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Oscar Ekström: The core of a fair is people meeting each other08.02.2023
The Gothenburg Book Fair, which took place in September 2022, was one of the most prominent in terms of support for Ukrainian authors and Ukrainian publishing (after the Frankfurt and Warsaw fairs). The festival not only gathered an audience on a nearly pre-covid scale, but also became a platform for socially important topics, including the amplification of voices from South Africa and Ukraine, which were the focus topics. In a conversation with the program director Oskar Ekström, we recall how the book festival works to strengthen freedom of speech and what are the future prospects for the Swedish-Ukrainian cultural dialogue.
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– Oskar, tell us, how was the festival? Was it successful after the 3 years of lockdown?
– The book fair in Göteborg is unique. It’s been running since 1985, so it’s almost 40 years old now. It means a lot to many people not only in the literary world of Sweden but also to many teachers, librarians, and cultural workers. In 2016-2017, we had some controversy about one of the exhibitors, whose participation many people did not want to see because of their right-wing texts. That was a crisis, but we came back in 2018-2019 and then the coronavirus started. For the past two years we have been holding the fair online, we joined through the Book Fair Play streaming service, and with its help we’ve been broadcasting literary discussions.
In 2016-17 the right-wing radical newspaper Nya Tider exhibited at the fair. This led to neo-Nazi Nordic Resistance Movement demonstration in front of the hall where the Fair was held.
– How many discussions have you broadcasted over this time?
– In 2020, there were approximately 140 events. And last year there were even more, about 200. We had professional TV teams with several high-quality cameras, light and sound equipment. We reached new audiences throughout Sweden with this service. So, it was successful in that sense.
But, of course, the core of a festival or fair is people meeting each other. Thus, we were looking forward to meeting our guests offline.
Normally, we plan a book fair a year and a half ahead. After last year’s digital event, we decided to return to a large physical format. And last autumn it was very difficult to predict what would happen with the virus and everything. We had many discussions with publishing houses here in Sweden and decided we have to go through with it, we have to plan and hope that it is possible.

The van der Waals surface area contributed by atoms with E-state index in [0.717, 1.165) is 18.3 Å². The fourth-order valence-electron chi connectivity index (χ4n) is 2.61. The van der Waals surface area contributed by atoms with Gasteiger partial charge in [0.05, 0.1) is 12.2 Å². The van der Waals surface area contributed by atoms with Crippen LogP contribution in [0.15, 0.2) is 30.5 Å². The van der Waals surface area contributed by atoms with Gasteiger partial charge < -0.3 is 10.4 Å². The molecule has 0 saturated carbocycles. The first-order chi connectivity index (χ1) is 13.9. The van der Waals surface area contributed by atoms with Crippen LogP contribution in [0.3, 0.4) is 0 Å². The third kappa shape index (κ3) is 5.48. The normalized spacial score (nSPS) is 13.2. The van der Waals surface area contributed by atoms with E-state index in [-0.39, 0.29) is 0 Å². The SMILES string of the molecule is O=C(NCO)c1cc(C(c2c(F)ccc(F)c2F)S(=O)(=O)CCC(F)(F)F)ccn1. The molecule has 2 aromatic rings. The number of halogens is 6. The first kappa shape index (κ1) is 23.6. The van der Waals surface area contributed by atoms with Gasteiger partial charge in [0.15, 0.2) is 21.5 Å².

In winter, it was confirmed, and we realized we can plan a full-scale fair, but our main concern was whether the audience would return? Would people come? Or has the book fair lost its appeal?
We were still worried whether we could cope. But after we closed the fair, we found out that 2 thousand people visited us and about 7 thousand watched the online broadcast. So, it was really a big return for us. And everybody who was there was so very happy to meet again and was very positive about everything. So, yeah, we consider it a success.
– And what are the main takeaways you’ve learned through the coronavirus years? Maybe in terms of broadcasting or program planning? Has anything changed drastically in your approach to the festival?
– Firstly, we really reached a new audience from all around Sweden. I mean people in the northern part of Sweden, for example, used to follow the Book Fair remotely and read about it only in the newspapers. And now they could watch the talks, and we got a lot of positive feedback from new visitors. We saw that coming to the book fair is problematic for many Swedes, and we want to continue the practice of online broadcasting.
But on the other hand, we also realized that in order for the Book Fair to live and grow, we need an event in Gothenburg to hold our meetings on a large scale. It’s not possible to make an online version only for the long run. The book fair is about people meeting each other, buying books, discovering new writers and so on. Watching online is not enough.
– You’ve mentioned people from different regions of Sweden. Could you tell us more about literary festivals and book fairs in those regions? Are there any niche or big events? How did the pandemic influence them?
– To the north, in Umeå town, there is a literary festival called Littfest, that has been running for 15 years. It’s not a book fair, and obviously it cannot be compared to our fair, because it’s much smaller. But it’s still a very nice event and the organizers do a great job.
Then in Stockholm, there’s a new festival called The Book Weekend in Stockholm. It’s organized as “an umbrella” where different publishing houses open their “offices” and invite the audience. They have small stages scattered around Stockholm and all communication is done through a website and a map where people search for the event or the publisher. It takes place all over the city of Stockholm. I think that’s a nice new thing that’s been conducted twice so far. It started under the covid restrictions. Several hundred people watch the event, but there are many such small events that together create a festival.